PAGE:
MARRAKESH, Morocco — Their screams must have carried for miles in the thin air of the Atlas Mountains, anguished sounds of a terrorist attack that no one was there to hear, see or stop.
Maren Ueland, 28, and Louisa Jespersen, 24, Scandinavian students who revered the outdoors, were descending North Africa’s highest peak in December when they encountered four men searching for Westerners to kill.
The men waited until after nightfall, then approached the women’s tent with knives and misplaced hopes of becoming Islamist heroes. They attacked Ueland, a Norwegian, and her Danish friend, Jespersen, in their sleeping bags, stabbed them until their bodies went limp and severed their heads in a ghastly sequence recorded on a cellphone.
The December 2018 attack, like so many in this age of mass killings and social media, was an act of senseless and performative violence. The killers, poor and uneducated, became absorbed in a violent Islamist universe they saw on the screens of their cellphones, then sought their own place in it. Their overriding aim was to impress the Islamic State, earn the status of soldiers in its apocalyptic struggle and see their own recording distributed across the group’s propaganda platforms.
Reality didn’t follow that script. The targeting of defenseless women and the abysmal quality of the recording managed to violate the standards of a terrorist group not known for having any. The Islamic State did not distribute the video, refused to acknowledge the attack and to this day has ignored the Moroccans’ pledges of loyalty.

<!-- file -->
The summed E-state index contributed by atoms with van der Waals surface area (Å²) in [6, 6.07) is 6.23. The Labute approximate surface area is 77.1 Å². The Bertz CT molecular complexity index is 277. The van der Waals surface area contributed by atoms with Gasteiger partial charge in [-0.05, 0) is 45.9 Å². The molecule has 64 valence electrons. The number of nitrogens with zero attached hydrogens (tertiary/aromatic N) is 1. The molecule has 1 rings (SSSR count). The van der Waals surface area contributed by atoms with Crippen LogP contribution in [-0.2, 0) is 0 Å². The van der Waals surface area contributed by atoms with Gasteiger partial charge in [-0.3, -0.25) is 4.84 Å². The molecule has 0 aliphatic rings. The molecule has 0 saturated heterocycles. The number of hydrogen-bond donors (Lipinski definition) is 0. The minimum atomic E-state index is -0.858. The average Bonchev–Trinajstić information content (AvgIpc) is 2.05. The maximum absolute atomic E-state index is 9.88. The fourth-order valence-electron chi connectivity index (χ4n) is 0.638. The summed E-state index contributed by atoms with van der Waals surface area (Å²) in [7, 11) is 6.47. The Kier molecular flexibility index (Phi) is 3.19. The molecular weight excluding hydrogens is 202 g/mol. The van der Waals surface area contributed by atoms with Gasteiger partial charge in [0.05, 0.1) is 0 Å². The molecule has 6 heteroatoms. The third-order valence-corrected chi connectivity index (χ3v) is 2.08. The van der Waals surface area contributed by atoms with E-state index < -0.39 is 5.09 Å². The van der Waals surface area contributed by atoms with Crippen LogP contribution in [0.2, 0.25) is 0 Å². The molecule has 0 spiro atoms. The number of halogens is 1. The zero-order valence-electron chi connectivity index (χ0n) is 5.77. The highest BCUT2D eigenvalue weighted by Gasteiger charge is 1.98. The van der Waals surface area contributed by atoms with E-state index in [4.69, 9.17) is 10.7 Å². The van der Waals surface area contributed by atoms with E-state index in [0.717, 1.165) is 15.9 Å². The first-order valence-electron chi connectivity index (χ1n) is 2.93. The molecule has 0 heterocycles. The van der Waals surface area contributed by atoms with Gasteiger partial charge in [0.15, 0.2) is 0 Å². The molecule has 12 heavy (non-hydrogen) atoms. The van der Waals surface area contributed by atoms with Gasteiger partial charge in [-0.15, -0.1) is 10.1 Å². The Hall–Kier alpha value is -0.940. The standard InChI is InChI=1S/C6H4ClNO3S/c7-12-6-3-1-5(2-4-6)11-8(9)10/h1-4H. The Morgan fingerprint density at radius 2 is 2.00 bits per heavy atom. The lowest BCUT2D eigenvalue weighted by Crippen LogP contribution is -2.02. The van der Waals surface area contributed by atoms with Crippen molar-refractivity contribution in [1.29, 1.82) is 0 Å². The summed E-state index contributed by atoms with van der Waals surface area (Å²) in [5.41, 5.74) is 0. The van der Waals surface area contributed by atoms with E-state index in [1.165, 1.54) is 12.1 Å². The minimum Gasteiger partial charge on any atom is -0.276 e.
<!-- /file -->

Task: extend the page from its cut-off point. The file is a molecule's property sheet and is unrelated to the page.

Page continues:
The video went viral nonetheless. An attack that had gone unheard and unseen ended up being viewed millions of times by Islamic State supporters who didn’t share the group’s selectivity, by dark-Web bottom dwellers devoted to gore and by the morbidly curious.
The most alarming audience, however, was one that the attackers had not envisioned. Within days, the one-minute, 16-second recording spread rapidly across networks associated with the far-right and white-nationalist movements. Extremists posted gruesome scenes of the women’s deaths on Facebook, Twitter and other platforms alongside condemnations of Islam and calls for a civilizational clash.
“Look at this video of the one girl being decapitated alive,” wrote a far-right figure in Norway as he posted a link to his Twitter account. “It’s God awakening us Germanic men to action. It’s enough now. It’s enough.”
When officials in Norway and Denmark pleaded with the public to stop sharing the video, that effort was denounced by far-right groups as a betrayal of religion and race — censorship of content that revealed the true nature of Islam.
For families of the victims, the aftermath compounded the pain. Their mothers were inundated with messages on Facebook. Many were expressions of condolences, but some were gestures of astonishing cruelty, saying their daughters deserved to die and attaching links to the video of their slaughter.
The attack in Morocco was not of the same magnitude as the mass shooting that killed 51 people at mosques in New Zealand three months later, or the Easter bombings in Sri Lanka five weeks after that, when more than 200 people attending church services were killed. But all are part of a pattern of violence and viral incitement in which the extremes of intolerance react to and further radicalize one another online.